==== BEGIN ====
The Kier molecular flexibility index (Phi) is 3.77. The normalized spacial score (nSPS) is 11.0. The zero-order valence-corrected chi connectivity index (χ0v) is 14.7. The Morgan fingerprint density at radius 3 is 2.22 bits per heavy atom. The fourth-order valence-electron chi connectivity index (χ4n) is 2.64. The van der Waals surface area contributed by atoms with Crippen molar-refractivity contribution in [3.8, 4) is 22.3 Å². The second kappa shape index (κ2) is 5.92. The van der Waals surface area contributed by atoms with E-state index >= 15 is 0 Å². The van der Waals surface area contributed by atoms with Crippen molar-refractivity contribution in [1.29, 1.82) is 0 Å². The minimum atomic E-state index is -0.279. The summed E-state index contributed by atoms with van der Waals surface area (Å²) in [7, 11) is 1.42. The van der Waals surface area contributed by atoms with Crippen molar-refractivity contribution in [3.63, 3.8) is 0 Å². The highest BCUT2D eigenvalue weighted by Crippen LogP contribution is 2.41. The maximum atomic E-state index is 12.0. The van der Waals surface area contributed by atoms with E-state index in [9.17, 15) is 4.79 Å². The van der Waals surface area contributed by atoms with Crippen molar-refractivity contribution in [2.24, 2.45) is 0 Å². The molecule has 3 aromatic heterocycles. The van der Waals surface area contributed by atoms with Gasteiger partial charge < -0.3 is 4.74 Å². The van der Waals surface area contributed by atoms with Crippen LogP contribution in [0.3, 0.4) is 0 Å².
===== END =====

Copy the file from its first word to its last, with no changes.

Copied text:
The Kier molecular flexibility index (Phi) is 3.77. The normalized spacial score (nSPS) is 11.0. The zero-order valence-corrected chi connectivity index (χ0v) is 14.7. The Morgan fingerprint density at radius 3 is 2.22 bits per heavy atom. The fourth-order valence-electron chi connectivity index (χ4n) is 2.64. The van der Waals surface area contributed by atoms with Crippen molar-refractivity contribution in [3.8, 4) is 22.3 Å². The second kappa shape index (κ2) is 5.92. The van der Waals surface area contributed by atoms with E-state index >= 15 is 0 Å². The van der Waals surface area contributed by atoms with Crippen molar-refractivity contribution in [1.29, 1.82) is 0 Å². The minimum atomic E-state index is -0.279. The summed E-state index contributed by atoms with van der Waals surface area (Å²) in [7, 11) is 1.42. The van der Waals surface area contributed by atoms with Crippen molar-refractivity contribution in [3.63, 3.8) is 0 Å². The highest BCUT2D eigenvalue weighted by Crippen LogP contribution is 2.41. The maximum atomic E-state index is 12.0. The van der Waals surface area contributed by atoms with E-state index in [9.17, 15) is 4.79 Å². The van der Waals surface area contributed by atoms with Crippen molar-refractivity contribution in [2.24, 2.45) is 0 Å². The molecule has 3 aromatic heterocycles. The van der Waals surface area contributed by atoms with Gasteiger partial charge < -0.3 is 4.74 Å². The van der Waals surface area contributed by atoms with Crippen LogP contribution in [0.3, 0.4) is 0 Å².